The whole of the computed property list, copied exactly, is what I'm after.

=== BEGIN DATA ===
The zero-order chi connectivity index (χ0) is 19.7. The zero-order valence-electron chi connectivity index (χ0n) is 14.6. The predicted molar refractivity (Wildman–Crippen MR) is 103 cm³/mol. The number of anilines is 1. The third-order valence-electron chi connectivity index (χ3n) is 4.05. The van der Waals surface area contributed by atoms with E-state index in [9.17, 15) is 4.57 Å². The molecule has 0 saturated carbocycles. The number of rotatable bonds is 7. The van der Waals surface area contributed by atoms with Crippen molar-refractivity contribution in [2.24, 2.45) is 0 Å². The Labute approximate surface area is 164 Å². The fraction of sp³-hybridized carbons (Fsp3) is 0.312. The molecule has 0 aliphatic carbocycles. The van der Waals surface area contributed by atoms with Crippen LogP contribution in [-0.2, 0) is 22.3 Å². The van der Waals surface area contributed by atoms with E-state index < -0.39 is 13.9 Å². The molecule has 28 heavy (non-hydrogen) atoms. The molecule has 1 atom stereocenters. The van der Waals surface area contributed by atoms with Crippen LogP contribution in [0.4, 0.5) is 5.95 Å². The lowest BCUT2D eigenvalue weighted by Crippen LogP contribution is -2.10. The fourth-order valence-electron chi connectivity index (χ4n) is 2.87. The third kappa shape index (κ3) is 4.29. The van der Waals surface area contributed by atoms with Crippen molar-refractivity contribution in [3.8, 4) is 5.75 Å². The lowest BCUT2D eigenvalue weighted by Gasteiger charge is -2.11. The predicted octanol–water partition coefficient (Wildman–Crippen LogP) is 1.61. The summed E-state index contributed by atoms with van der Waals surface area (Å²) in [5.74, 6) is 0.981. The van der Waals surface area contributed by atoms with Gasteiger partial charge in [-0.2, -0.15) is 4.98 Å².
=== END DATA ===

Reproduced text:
The zero-order chi connectivity index (χ0) is 19.7. The zero-order valence-electron chi connectivity index (χ0n) is 14.6. The predicted molar refractivity (Wildman–Crippen MR) is 103 cm³/mol. The number of anilines is 1. The third-order valence-electron chi connectivity index (χ3n) is 4.05. The van der Waals surface area contributed by atoms with E-state index in [9.17, 15) is 4.57 Å². The molecule has 0 saturated carbocycles. The number of rotatable bonds is 7. The van der Waals surface area contributed by atoms with Crippen molar-refractivity contribution in [2.24, 2.45) is 0 Å². The Labute approximate surface area is 164 Å². The fraction of sp³-hybridized carbons (Fsp3) is 0.312. The molecule has 0 aliphatic carbocycles. The van der Waals surface area contributed by atoms with Crippen LogP contribution in [-0.2, 0) is 22.3 Å². The van der Waals surface area contributed by atoms with E-state index < -0.39 is 13.9 Å². The molecule has 28 heavy (non-hydrogen) atoms. The molecule has 1 atom stereocenters. The van der Waals surface area contributed by atoms with Crippen LogP contribution in [0.4, 0.5) is 5.95 Å². The lowest BCUT2D eigenvalue weighted by Crippen LogP contribution is -2.10. The fourth-order valence-electron chi connectivity index (χ4n) is 2.87. The third kappa shape index (κ3) is 4.29. The van der Waals surface area contributed by atoms with Crippen molar-refractivity contribution in [3.8, 4) is 5.75 Å². The lowest BCUT2D eigenvalue weighted by Gasteiger charge is -2.11. The predicted octanol–water partition coefficient (Wildman–Crippen LogP) is 1.61. The summed E-state index contributed by atoms with van der Waals surface area (Å²) in [5.74, 6) is 0.981. The van der Waals surface area contributed by atoms with Gasteiger partial charge in [-0.2, -0.15) is 4.98 Å².